Wednesday, December 28, 2016

2017 AND THE AUDACITY OF HOPE

This was written in November 2016, just after the US election results were announced. 
2017 is here and hope is a good thing. So read on...
To all those who are sad, distressed and fearful about the US 2016 elections verdict, don't freak out yet—President Trump may not be such a bad idea, after all.
His presidency is not necessarily a vote in favor of racism and bigotry.
His campaign and its appeal have also lain in his talk of lowering taxes, increasing insurance premiums and on concerns on the ground about being forgotten by DC... real problems of people.
It was a vote against elitism rather than against a particular gender or a particular race.
It was an anti-establishment vote and an anti-Washington DC message.
Yes, Trump said horrible, disgusting and unforgivable things about women (and minorities, Latinos and gays). Bill Clinton did not just say, but allegedly did bad things. And allegedly, Hillary is supposed to have shut them up.
Hillary was pro-war, admitted to it and has apologized for it.
While the Democrats focused on issues like Trump's vulgarity and misogynistic statements, Trump supporters, the working and the forgotten class had other issues to be angry about. And they wanted a change.
In all this, the media, the pollsters, pundits and the Twitterati failed to recognize or highlight their concerns.
Bernie Sanders, the candidate who focused on these very issues was taken down by his own party. He could have won. Who knows? After all, Sanders won against Clinton in both the Michigan and Wisconsin primaries—the crucial states that Clinton eventually lost on 8 November.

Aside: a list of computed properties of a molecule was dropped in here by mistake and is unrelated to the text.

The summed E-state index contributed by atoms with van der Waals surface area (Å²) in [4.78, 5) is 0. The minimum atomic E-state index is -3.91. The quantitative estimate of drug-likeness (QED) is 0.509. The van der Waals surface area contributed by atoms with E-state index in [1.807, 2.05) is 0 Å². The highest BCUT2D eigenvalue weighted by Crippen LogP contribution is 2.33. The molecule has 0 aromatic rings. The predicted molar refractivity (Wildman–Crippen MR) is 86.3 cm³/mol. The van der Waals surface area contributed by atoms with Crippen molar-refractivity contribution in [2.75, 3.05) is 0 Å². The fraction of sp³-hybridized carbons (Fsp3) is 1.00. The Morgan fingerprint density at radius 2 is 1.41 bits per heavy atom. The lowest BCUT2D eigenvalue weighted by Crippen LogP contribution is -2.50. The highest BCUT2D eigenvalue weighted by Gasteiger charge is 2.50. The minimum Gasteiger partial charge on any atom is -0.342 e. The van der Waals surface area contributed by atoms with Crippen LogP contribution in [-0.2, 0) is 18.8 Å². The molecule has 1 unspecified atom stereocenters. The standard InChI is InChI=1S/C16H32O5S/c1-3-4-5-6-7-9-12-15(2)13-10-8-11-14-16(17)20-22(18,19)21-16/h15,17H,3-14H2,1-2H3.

Coming to the Hope bit now, Donald cannot afford to be at war with the world—he has businesses everywhere, including the "Muzzlum" countries, where he hobnobs with the Sheikhs.
The wall at the Mexico border is unlikely to happen. It will crumble for want of money.
And finally, Donald Trump has been a reality star, a showman. A lot of his hate rhetoric seems to be just that—rhetoric.
In his first ever victory speech at around 3.40 AM ET on 9 November, he said, "We'll seek common ground, not hostility". The most important thing for Trump would be to give a stern message to his supporters not interpret this verdict as license to hate, abuse and attack.
Hopefully, he won't play out his hate rhetoric. And hopefully, Mike Pence will be the steadying, sobering, wise voice.
Is that audacious?

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